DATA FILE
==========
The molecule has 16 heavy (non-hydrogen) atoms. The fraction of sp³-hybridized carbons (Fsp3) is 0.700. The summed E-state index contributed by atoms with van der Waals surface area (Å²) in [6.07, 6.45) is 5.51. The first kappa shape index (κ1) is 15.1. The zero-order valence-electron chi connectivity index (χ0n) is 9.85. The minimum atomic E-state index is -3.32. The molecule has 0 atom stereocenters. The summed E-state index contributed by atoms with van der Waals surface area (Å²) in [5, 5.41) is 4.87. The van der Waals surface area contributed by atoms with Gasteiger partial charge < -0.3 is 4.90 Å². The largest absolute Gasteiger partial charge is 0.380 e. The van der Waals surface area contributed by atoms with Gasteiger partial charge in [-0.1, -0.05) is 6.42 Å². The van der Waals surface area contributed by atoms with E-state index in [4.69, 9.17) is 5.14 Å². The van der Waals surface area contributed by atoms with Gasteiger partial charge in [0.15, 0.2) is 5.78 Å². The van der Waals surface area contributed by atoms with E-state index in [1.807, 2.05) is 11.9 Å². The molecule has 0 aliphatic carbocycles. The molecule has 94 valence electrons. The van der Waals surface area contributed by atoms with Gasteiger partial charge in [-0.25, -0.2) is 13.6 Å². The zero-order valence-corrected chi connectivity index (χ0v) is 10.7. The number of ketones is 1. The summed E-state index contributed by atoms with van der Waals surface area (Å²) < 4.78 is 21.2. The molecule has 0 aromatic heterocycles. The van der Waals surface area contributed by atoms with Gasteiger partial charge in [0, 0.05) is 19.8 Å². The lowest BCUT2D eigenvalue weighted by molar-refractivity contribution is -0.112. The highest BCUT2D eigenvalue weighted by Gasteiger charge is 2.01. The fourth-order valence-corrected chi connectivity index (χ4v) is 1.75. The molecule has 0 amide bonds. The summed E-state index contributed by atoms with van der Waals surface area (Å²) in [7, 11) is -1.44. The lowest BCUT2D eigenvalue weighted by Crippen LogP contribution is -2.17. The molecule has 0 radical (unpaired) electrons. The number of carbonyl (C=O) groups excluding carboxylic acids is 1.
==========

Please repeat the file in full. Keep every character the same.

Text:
The molecule has 16 heavy (non-hydrogen) atoms. The fraction of sp³-hybridized carbons (Fsp3) is 0.700. The summed E-state index contributed by atoms with van der Waals surface area (Å²) in [6.07, 6.45) is 5.51. The first kappa shape index (κ1) is 15.1. The zero-order valence-electron chi connectivity index (χ0n) is 9.85. The minimum atomic E-state index is -3.32. The molecule has 0 atom stereocenters. The summed E-state index contributed by atoms with van der Waals surface area (Å²) in [5, 5.41) is 4.87. The van der Waals surface area contributed by atoms with Gasteiger partial charge < -0.3 is 4.90 Å². The largest absolute Gasteiger partial charge is 0.380 e. The van der Waals surface area contributed by atoms with Gasteiger partial charge in [-0.1, -0.05) is 6.42 Å². The van der Waals surface area contributed by atoms with E-state index in [4.69, 9.17) is 5.14 Å². The van der Waals surface area contributed by atoms with Gasteiger partial charge in [0.15, 0.2) is 5.78 Å². The van der Waals surface area contributed by atoms with E-state index in [1.807, 2.05) is 11.9 Å². The molecule has 0 aliphatic carbocycles. The molecule has 94 valence electrons. The van der Waals surface area contributed by atoms with Gasteiger partial charge in [-0.25, -0.2) is 13.6 Å². The zero-order valence-corrected chi connectivity index (χ0v) is 10.7. The number of ketones is 1. The summed E-state index contributed by atoms with van der Waals surface area (Å²) < 4.78 is 21.2. The molecule has 0 aromatic heterocycles. The van der Waals surface area contributed by atoms with Gasteiger partial charge in [0, 0.05) is 19.8 Å². The lowest BCUT2D eigenvalue weighted by molar-refractivity contribution is -0.112. The highest BCUT2D eigenvalue weighted by Gasteiger charge is 2.01. The fourth-order valence-corrected chi connectivity index (χ4v) is 1.75. The molecule has 0 amide bonds. The summed E-state index contributed by atoms with van der Waals surface area (Å²) in [7, 11) is -1.44. The lowest BCUT2D eigenvalue weighted by Crippen LogP contribution is -2.17. The molecule has 0 radical (unpaired) electrons. The number of carbonyl (C=O) groups excluding carboxylic acids is 1.